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Nashville says Tennessee Titans must pay for the bulk of stadium project

Featured image credit: Gabriel Tovar on Unsplash

Featured image credit: Gabriel Tovar on Unsplash

Nashville authorities have vowed that Tennessee Titans and private sources must be the largest funder of the National Football League (NFL) team’s stadium project.

Nashville Metro Council met on Wednesday to discuss the Titans’ stadium plans, but while there was little in the way of concrete developments or financial figures, the authority was able to discuss Mayor John Cooper’s priorities for a stadium deal, the city’s debt management strategy, specific stadium financing considerations and the council approval process.

Neither Mayor Cooper or Titans representatives were present at the meeting, but Deputy Mayor Sam Wilcox and Finance Director Kelly Flannery did attend.

In a document presented to the meeting, the Metro’s guiding principles for the stadium project include reducing the burden on Metro’s General Fund and Water/Sewer ratepayers. It also seeks to leverage tourism and stadium-related funding sources to support Metro’s contribution to stadium construction and maintenance.

The document added that the team will be required to fund any stadium construction cost overruns. Another priority is to eliminate the unfunded stadium capital maintenance liability leverage contributions from the state to fund stadium construction, with private sources being the largest single contributor.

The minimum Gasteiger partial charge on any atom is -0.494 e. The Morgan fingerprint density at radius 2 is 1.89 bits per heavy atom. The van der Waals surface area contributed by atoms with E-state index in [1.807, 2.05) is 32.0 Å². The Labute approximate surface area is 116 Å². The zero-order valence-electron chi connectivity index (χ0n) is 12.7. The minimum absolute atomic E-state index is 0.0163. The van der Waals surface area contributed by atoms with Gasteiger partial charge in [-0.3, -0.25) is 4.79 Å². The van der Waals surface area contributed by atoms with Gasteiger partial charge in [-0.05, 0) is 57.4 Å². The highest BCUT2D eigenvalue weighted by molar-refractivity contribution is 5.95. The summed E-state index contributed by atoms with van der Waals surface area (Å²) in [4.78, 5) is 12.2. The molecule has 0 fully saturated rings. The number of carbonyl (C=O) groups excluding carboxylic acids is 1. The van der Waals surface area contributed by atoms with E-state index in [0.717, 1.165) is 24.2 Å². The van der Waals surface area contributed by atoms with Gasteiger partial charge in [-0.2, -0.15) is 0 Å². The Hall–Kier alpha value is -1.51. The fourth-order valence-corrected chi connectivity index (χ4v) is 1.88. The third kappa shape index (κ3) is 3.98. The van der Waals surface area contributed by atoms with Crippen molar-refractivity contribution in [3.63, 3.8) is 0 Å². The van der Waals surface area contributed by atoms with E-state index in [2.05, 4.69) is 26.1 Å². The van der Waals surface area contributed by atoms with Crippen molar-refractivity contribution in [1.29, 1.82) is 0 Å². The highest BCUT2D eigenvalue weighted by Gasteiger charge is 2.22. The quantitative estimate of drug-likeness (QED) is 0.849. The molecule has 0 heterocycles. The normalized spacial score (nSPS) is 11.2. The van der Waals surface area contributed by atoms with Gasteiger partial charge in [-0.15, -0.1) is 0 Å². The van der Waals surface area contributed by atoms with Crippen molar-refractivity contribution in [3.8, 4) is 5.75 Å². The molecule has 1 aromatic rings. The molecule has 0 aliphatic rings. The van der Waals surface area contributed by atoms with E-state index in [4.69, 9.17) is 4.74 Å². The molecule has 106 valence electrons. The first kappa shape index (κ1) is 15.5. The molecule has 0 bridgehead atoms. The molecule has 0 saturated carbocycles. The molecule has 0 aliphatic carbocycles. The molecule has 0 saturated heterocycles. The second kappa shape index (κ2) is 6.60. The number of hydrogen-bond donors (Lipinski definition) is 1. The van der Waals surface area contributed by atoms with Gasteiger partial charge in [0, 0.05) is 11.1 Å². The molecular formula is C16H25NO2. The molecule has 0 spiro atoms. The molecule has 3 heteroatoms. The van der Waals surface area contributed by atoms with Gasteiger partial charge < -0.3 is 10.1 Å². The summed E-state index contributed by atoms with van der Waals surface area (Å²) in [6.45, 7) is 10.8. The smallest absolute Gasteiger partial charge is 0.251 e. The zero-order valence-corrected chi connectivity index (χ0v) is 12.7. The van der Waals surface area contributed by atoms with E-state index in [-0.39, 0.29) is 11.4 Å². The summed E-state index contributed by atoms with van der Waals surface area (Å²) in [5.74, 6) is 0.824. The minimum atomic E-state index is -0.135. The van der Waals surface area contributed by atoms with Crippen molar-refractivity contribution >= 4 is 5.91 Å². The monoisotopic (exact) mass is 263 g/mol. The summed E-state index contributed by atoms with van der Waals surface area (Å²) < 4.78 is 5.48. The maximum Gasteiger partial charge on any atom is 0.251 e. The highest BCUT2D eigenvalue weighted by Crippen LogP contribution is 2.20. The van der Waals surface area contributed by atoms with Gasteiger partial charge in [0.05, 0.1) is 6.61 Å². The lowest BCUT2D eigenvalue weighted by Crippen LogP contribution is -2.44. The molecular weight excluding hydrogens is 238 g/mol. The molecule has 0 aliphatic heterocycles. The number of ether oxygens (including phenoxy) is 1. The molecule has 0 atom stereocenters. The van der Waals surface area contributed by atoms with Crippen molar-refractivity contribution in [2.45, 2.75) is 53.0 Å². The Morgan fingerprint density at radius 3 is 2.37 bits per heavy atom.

Metro should retain ownership of all stadium and campus property and activate the surrounding campus in a manner that prioritises affordable housing, multimodal transportation, and greenspace.

A stadium solution should generate significant economic activity and benefits for Nashville. The Metro’s final stated objective is to keep the NFL in Nashville for the long term.

Financing goals include leveraging primary stadium funding sources to maximise a revenue only debt structure, sufficiency of revenues, and stability and predictability of revenues.

Metro also wants to ensure credit quality and minimise interest cost, and identify sufficient funding source to eliminate its existing ongoing capital unfunded responsibility maintenance.

Deputy Mayor Sam Wilcox told reporters: “While we are not prepared to share final numbers today, what we are committed to is that the Titans and private sources will be the single-largest funder of the stadium project.”

The Titans had initially assessed the redevelopment of Nissan Stadium, but, in May, selected Manica Architecture to draw up design concepts for its proposed new stadium.

It was reported earlier this year that a new Titans stadium would cost between $1.9bn (£1.5bn/€1.8bn) and $2.2bn, and could be completed by the 2026 NFL season. The team is poised to secure $500m in funding for the stadium after the state budget was approved in April.

This came after Tennessee Governor Bill Lee had earlier given his backing for a $500m funding package, which is reportedly contingent on the stadium’s final design including a roof to aid the city in hosting Super Bowls, NCAA Final Four games and other major indoor events.

Any new stadium is expected to take 31 months to build, with officials also planning for a $4bn public-private project that would lead to the development of a new neighbourhood surrounding the venue.

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